Making Decisions in Labor
Learning to Predict Accurately
As childbirth professionals we know a family’s ability to manage labor will partly rest in their mastery of comfort techniques. Knowing how to perform comfort measures will be useless to families unless they can accurately predict which technique will be most effective to them at the time. The fluid and shifting nature of labor means we cannot teach hard and fast rules such as “be sure to walk for 30 minutes every hour and follow that with a massage.” Virtual Labor was created to give expectant families the chance to practice making decisions during labor.
While in labor your students will make decisions the same way they make decisions in every day life, they will make predictions. Everyone makes predictions naturally, almost without noticing it, in every decision we make. We base these predictions on: our past experiences, available information, if-then thinking, emotions, myths and simple experimentation (try this and see what happens).
The problem with predictions is that unless we are challenged in our thinking, most predictions will be weakened by bias. Some of these biases and their relationship to labor would be:
Failing to question information from an authority – many women view their health care provider’s word as absolute truth rather than possibility.
Generalizing from a single experience – many women have fears of labor based on one or two women’s stories of their labor.
Uncritical evaluation of common opinion – many women accept the cultural beliefs that labor is unbearable without asking for evidence or seeking other views.
Overvaluing the first prediction that comes to mind – this is the problem of women not being able to let go of a fear that something will happen (such as the pain will just get worse and worse).
There are some activities you can incorporate into your class to help your students learn how to strengthen their predictions by removing some of the biases. Each activity includes a way to work it into your class while discussing labor coping strategies (comfort measures).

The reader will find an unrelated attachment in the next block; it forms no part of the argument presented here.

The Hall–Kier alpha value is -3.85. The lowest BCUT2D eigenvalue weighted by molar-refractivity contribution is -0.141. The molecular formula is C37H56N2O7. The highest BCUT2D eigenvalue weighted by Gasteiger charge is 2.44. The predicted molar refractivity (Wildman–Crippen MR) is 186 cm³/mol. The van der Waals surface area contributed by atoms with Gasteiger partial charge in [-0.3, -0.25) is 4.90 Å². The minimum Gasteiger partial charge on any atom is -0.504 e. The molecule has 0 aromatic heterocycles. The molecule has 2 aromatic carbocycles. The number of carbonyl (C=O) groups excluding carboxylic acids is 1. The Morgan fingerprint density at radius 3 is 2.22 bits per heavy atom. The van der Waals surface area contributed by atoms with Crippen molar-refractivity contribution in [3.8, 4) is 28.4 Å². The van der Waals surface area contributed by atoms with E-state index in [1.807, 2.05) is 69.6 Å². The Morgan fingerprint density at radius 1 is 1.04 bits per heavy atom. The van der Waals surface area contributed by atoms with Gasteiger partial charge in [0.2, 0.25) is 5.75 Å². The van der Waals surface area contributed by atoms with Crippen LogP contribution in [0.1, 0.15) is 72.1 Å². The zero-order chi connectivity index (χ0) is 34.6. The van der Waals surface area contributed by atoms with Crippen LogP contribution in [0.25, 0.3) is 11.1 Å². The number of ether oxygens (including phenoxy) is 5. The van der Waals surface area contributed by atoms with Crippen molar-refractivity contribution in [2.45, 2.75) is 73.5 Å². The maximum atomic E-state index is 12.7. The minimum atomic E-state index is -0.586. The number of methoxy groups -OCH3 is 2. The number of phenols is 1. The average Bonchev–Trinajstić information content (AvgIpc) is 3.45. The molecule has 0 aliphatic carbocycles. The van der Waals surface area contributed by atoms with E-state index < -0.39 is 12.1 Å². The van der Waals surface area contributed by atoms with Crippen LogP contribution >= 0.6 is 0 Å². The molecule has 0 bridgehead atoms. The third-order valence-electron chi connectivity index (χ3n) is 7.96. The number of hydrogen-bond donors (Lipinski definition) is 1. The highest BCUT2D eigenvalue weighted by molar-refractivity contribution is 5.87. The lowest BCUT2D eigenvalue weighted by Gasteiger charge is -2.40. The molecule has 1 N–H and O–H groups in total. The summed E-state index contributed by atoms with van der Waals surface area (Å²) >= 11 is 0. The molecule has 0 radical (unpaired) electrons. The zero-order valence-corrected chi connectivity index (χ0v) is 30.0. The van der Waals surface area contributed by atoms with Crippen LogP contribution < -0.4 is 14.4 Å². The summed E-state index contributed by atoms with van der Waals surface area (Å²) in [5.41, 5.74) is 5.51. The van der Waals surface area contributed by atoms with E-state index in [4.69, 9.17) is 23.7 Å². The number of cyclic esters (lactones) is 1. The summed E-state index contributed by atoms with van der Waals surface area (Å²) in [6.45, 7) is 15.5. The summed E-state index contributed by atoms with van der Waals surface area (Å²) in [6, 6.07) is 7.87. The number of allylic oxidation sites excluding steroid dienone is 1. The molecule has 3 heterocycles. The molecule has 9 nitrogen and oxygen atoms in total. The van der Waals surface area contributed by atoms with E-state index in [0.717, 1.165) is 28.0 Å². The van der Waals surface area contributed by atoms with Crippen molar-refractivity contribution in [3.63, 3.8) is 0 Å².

Peer Review - Using peer review activities (where students share their thoughts and suggestions about a topic) helps the student challenge her assumptions about labor because she is faced with the fact that others have a different view.
Read a labor story aloud, or have your students share their experience from Virtual Labor. Ask students to offer suggestions for what could have made the labor better. Encourage students to share what they liked and didn’t like from the story.
Think-Aloud Interviews – By asking your students to think out loud as they work through the answer to a question, they will reveal the types of information they used to make the decision. This allows you to redirect the thinking process by adding other bits of information.
Give your students labor “problems” for the coaches to solve. Ask the coach to think through the problem out loud as s/he determines how to assist the mother. Feel free to print a few scenes from the Virtual Labor to use for this exercise. The next step in the scenario doesn’t matter, because your students should be able to come up with some possibilities on their own.
Offer Alternatives – By giving students multiple options to a problem, you prevent one way thinking.
Write a different labor coping strategy or comfort measure on each of 20 index cards and pass them out to your class. As you read different labor scenarios, ask your students to find cards that contain strategies that may be helpful.
More Data – Predictions should be informed. Before you ask your students to determine which comfort measures to use, be sure they have an understanding of what the comfort measures are and how they can be helpful in labor.
Work backwards in a labor game. Instead of giving a scene with options of comfort measures, give your students a comfort measure. Then have them review a list of labor scenes and ask them which ones would be good times to use the comfort measure.
Observation and Experimentation – Give your students time to test information and their assumptions about it.
During a labor rehearsal, ask your students to use various coping strategies or to use them in different ways (i.e. don’t touch the mother this time; don’t speak to the mother this time; always keep one hand on the mother this time). Ask them what was most helpful. Was it what they expected?
Draw Predictions – Find ways to express thoughts and ideas that are not sentence based. Remember, most predictions are made without realizing it, and the labor companions are going to have to act on their predictions during labor. Acting on your prediction is a different skill than choosing what you will do.
Read a labor scenario to your students. Instead of answering the question, have them begin performing on the mother the comfort measures they think would be most helpful.